The Vindication of Persistence


November may be the best month in Florida. The leaves are still on the trees, the grass is green, and most days are spectacularly clear, while tee shirt weather stays for a few more weeks. These were the conditions present at our airport over the holiday weekend, and it was perfect weather for the test flights of the third SPA/Panther.


You can read the story at this link:

But I would like to share some of the unspoken larger picture brought in focus by this flight.  Understand that for every 100 new experimental designs announced, maybe 50 actually have a flying prototype built; of these 50, maybe 25 ever accumulate 100 hours;  of those 25, maybe 10 have a second one ever built, and of those 10, perhaps 2 designs ever see a third airframe built. It is from these two of a hundred come all the long lived homebuilt companies that provide proven opportunities  to homebuilders.


In the few short years of the Panther’s history, it has been met with near universal praise. They have sold, and delivered more than 50 kits, and have expanded to not only fill this demand, but also have kits ‘on the shelf.’ Most people focus on the design itself as the source of the success. I disagree; I believe that it is the people, not the plane. The right people will produce the right design. The wrong people, even if the stumble into a clever layout, will still not be successful in the long run.


To people who know Dan and Rachel Weseman, there was never any question they would succeed in the world of homebuilts, because people who know them understand they are the ‘right’ people. They have the characteristics of success, read this story for some insight: Panther Roll out.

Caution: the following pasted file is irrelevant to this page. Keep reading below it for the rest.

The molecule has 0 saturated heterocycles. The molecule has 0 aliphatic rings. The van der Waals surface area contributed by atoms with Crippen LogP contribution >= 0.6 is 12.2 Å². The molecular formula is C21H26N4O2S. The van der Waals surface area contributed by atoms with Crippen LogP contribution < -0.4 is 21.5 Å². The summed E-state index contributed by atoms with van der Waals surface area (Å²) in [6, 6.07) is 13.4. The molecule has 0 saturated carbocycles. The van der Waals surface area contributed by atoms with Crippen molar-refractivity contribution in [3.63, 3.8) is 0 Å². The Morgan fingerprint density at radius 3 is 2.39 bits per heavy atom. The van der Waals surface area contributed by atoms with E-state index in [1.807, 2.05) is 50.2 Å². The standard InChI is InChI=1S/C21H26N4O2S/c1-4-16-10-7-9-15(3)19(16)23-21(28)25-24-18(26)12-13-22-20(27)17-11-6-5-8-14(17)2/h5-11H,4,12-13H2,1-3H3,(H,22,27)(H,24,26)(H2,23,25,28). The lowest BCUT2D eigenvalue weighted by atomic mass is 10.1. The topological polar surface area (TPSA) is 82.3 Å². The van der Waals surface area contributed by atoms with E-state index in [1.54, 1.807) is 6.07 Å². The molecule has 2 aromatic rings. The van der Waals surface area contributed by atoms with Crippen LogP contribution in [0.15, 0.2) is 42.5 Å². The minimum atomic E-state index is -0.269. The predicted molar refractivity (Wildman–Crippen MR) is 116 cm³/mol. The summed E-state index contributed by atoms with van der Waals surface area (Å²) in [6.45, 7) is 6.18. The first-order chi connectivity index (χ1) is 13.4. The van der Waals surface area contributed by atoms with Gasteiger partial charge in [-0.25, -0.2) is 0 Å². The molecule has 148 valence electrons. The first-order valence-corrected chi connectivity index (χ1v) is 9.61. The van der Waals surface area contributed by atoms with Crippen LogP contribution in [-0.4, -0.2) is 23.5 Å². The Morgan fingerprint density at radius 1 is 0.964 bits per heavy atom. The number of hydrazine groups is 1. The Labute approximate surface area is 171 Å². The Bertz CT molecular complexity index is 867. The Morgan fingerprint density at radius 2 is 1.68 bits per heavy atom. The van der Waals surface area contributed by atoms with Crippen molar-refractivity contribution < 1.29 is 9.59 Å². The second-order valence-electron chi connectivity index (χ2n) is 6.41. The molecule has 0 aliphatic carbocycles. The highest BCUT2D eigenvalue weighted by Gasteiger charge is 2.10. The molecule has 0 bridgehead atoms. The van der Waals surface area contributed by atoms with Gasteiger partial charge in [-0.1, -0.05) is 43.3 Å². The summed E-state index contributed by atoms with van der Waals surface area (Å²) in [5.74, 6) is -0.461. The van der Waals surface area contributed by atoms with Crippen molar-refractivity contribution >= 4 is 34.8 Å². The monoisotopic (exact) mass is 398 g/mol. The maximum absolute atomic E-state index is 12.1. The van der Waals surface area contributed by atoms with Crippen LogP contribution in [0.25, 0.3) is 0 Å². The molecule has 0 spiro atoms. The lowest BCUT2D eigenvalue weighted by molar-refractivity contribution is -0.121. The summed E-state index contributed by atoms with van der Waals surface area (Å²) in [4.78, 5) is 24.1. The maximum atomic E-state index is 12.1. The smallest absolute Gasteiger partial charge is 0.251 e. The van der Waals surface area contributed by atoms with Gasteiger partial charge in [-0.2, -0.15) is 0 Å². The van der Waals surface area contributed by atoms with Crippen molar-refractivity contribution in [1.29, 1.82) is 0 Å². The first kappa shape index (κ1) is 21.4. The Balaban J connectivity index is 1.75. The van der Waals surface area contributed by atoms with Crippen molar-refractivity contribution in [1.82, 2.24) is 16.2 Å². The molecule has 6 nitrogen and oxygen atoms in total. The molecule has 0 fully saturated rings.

I personally think that the #1 quality of success is persistence. At Oshkosh forums when people ask: ‘who is more likely to finish a homebuilt, a guy with cubic dollars but few skills, or a highly skilled guy with few funds?’ I always point out that smart money is on which ever of the two is persistent. (The concept is the root of this story: 100 HP Corvair, Tim Hansen , Persistence Pays.)


As 2015 is winding down, and you look for ways to improve your progress in 2016, I suggest focusing on developing persistence. The coming year will not likely have a greatly different disposable income, nor will it have more than 24 hours in a day. The one variable that you do control is how determined you are to make progress and achieve your goals. How consistently you can focus your resources, while remaining positive, is the measure of your persistence.  This will be the most important factor, and it is entirely up to you.




Above, A twelve year old photo of Dan Weseman, taken at Corvair College #8 at our old Edgewater hangar. There were 70 people at CC #8, but few are in the photo because it was well past midnight. The picture speaks volumes about persistence. Dan had a lot of fun as a builder at those early colleges, but he also stayed up very late and got everything out of the events, which was how he has always approached homebuilding. The following year he flew his Corvair powered Sonex back to Corvair College #9.